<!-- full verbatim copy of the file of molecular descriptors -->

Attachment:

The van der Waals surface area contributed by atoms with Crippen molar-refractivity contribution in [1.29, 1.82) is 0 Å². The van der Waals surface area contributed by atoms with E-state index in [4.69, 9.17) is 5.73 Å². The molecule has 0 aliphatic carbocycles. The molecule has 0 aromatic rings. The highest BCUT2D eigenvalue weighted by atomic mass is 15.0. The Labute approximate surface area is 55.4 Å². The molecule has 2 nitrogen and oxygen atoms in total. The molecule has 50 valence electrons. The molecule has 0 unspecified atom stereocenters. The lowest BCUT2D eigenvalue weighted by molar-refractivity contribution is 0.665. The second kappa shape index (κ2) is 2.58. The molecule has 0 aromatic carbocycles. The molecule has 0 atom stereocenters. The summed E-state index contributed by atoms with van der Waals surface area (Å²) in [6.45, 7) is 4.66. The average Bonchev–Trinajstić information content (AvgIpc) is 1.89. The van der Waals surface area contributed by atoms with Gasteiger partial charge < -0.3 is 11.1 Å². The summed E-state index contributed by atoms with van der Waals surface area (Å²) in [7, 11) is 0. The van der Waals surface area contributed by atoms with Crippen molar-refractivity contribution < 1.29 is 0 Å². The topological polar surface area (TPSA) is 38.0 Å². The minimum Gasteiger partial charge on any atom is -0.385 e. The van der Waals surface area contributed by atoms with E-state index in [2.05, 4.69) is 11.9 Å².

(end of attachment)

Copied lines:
The van der Waals surface area contributed by atoms with Crippen molar-refractivity contribution in [1.29, 1.82) is 0 Å². The van der Waals surface area contributed by atoms with E-state index in [4.69, 9.17) is 5.73 Å². The molecule has 0 aliphatic carbocycles. The molecule has 0 aromatic rings. The highest BCUT2D eigenvalue weighted by atomic mass is 15.0. The Labute approximate surface area is 55.4 Å². The molecule has 2 nitrogen and oxygen atoms in total. The molecule has 50 valence electrons. The molecule has 0 unspecified atom stereocenters. The lowest BCUT2D eigenvalue weighted by molar-refractivity contribution is 0.665. The second kappa shape index (κ2) is 2.58. The molecule has 0 aromatic carbocycles. The molecule has 0 atom stereocenters. The summed E-state index contributed by atoms with van der Waals surface area (Å²) in [6.45, 7) is 4.66. The average Bonchev–Trinajstić information content (AvgIpc) is 1.89. The van der Waals surface area contributed by atoms with Gasteiger partial charge < -0.3 is 11.1 Å². The summed E-state index contributed by atoms with van der Waals surface area (Å²) in [7, 11) is 0. The van der Waals surface area contributed by atoms with Crippen molar-refractivity contribution < 1.29 is 0 Å². The topological polar surface area (TPSA) is 38.0 Å². The minimum Gasteiger partial charge on any atom is -0.385 e. The van der Waals surface area contributed by atoms with E-state index in [2.05, 4.69) is 11.9 Å².